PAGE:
P.S. Here’s my “one book” — looks dry as dust but…

Nancy Schwartz in Professional Development | 4 comments
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Your Path to Year-End Communications Fundraising Success

As the host of this month's Nonprofit Blog Carnival, I was pleased to receive a few well-thought-out perspectives on this key issue: At a time when resources are scarcer then ever, and competition for attention is tough, how can your org use Q4 to close 2009 with bang and move strongly into 2010?

I recommend that nonprofit communicators focus on these big three steps to ensure that your communications work is contributing as much as possible to advancing your organizational goals:

  1. Evaluate how you're doing in reaching your communications goals (you have to have tracking system in place to do so, if it's not getting that up and running is your Q4 priority.
  2. Fine-tune your communications plan to reflect what's working and what's not, and the changes (they are there, and significant, even if you're blind to them. Look harder.) in the environment in which you work.
  3. Ramp up to launch the revised approach in January. Even if this work takes you off of cranking out planned Q4 communications products, it's a must, and well worth it.

Fundraising superstar Sandy Rees shares this guidance:

  • Communicate with your donors, ideally via stories. Donors want to hear about the good work you’re doing.  It affirms their decision to give, and inspires them to give again.
  • Thank donors for their past support. Simple but highly effective. Donors appreciate and remember organizations that show their appreciation. It's not as many as you think.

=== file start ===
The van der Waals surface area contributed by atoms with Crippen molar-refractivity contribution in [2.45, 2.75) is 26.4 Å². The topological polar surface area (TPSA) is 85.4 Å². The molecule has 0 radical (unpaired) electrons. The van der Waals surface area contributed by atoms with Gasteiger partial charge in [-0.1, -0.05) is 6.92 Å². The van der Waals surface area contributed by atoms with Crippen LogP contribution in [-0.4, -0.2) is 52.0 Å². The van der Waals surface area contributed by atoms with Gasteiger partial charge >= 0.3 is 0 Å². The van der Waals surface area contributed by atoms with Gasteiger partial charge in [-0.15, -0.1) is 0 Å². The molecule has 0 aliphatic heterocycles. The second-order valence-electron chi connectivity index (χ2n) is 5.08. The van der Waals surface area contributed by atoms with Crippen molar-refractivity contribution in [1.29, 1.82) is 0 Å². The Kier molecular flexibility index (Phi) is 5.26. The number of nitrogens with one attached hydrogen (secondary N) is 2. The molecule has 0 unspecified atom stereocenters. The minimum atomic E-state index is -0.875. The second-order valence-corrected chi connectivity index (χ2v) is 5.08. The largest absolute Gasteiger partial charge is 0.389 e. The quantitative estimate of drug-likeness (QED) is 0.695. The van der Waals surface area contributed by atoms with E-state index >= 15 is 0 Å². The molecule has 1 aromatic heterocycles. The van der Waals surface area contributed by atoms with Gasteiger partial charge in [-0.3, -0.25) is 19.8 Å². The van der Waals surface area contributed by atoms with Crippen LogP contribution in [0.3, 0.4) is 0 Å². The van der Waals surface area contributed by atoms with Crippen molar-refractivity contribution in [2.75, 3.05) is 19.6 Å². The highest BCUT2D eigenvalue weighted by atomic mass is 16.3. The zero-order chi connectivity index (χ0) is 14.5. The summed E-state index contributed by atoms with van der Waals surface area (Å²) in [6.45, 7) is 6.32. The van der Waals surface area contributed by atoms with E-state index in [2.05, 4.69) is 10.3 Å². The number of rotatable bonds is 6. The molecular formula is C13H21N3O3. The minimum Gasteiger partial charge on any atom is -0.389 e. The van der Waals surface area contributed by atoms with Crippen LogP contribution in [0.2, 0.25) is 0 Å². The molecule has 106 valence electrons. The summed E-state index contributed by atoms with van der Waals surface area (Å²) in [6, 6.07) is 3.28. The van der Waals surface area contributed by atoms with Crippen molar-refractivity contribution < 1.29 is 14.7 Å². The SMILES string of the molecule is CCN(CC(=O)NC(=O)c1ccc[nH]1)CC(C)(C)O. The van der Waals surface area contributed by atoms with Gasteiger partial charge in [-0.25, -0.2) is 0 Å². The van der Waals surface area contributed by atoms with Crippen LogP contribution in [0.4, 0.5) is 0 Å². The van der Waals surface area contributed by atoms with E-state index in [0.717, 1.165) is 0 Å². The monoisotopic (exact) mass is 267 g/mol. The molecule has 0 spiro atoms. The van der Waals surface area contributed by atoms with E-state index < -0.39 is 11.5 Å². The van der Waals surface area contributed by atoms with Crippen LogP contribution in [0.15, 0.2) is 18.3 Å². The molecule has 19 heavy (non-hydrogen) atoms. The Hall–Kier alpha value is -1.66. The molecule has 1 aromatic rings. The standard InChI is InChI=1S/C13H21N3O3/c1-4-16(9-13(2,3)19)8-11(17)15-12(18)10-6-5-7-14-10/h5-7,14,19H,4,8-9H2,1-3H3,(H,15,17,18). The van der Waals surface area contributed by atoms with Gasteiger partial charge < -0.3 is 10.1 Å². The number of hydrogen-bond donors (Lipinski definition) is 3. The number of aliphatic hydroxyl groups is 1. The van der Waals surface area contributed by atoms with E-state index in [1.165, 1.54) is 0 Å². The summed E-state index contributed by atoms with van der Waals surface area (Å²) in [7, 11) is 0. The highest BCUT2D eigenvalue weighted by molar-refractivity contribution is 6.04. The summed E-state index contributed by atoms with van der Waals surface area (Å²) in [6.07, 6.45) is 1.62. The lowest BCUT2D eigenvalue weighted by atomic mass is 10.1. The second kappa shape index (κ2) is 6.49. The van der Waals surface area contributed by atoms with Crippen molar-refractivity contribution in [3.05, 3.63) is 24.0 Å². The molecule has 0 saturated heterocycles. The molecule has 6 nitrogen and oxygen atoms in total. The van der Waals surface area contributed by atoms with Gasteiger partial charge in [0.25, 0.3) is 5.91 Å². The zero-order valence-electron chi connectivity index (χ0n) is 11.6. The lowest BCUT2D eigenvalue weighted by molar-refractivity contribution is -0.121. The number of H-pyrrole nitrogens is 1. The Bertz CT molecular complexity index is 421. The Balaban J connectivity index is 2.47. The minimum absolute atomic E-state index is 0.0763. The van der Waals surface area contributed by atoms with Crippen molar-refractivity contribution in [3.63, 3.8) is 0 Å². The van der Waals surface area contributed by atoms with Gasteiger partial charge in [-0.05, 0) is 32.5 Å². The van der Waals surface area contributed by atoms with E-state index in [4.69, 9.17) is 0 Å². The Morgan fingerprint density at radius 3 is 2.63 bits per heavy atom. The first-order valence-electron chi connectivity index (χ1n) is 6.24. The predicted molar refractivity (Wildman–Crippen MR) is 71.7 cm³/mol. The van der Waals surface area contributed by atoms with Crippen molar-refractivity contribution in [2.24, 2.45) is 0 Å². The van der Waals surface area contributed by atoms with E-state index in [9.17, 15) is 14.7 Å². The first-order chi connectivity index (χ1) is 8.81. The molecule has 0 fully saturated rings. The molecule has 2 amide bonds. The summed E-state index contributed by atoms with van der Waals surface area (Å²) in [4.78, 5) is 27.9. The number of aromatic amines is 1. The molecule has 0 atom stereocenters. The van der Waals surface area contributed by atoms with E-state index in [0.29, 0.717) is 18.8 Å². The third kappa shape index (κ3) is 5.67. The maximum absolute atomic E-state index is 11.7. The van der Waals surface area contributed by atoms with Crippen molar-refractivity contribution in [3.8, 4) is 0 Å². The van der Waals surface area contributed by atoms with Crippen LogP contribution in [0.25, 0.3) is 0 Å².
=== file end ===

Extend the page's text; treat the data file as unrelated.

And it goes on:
• Ask. Make it clear that your organization is asking for a donation. Don’t assume that people will give if they can. 

Barbara Talisman, specialist in nonprofit management and fundraising, urges organizations to add social media to the mix in Q4. She blogs about the power of friend-raising, reaching out to your friends and followers (including your literal Facebook friends) and urging them to spread the word.Initial impact may be modest but these friends become part of your organization's larger communities and if you're common friend continues to act as a communicator/fundraiser on your org's behalf, you build a powerful network.

What are you strategies for Q4 communications and fundraising success? Please share in the comments box below.

P.S. If you're daunted by marketing planning for Q4 or beyond, break it down into more approachable 90-day chunks. Learn how here: How to Do Grand Plan Marketing 90 Days at a Time (Case Study)

Nancy Schwartz in Carnival of Nonprofit Consultants, Nonprofit Communications, Planning and Evaluation | 0 comments
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What Tops Your Marketing To-Do List for Q4 -- Nonprofit Blog Carnival Wants to Know

Like most of you, I’m sure, I’m sharply focused on my top three my priorities for Q4 2009. And I’m wondering what tops your list. Where should experimentation into social marketing fall? How about honing the relevance of your messaging? Are you cutting back on reach or expanding to engage new audiences?

I’m hosting the always-provocative Nonprofit Blog Carnival here next week, and want to hear from you — whether you are a nonprofit staff member or consultant to nonprofit organizations — on this key issue.

If you write a blog post this week that fits, please send the permalink to me by Friday COB, September November 25th at or via the Blog Carnival form.

P.S. If you’re daunted by marketing planning, break it down into more approachable 90-day chunks. Learn how here: How to Do Grand Plan Marketing 90 Days at a Time (Case Study)

Missing out on the Getting Attention e-update? Subscribe now for in-depth articles and case studies on nonprofit marketing.

Nancy Schwartz in Carnival of Nonprofit Consultants, Planning and Evaluation | 1 comment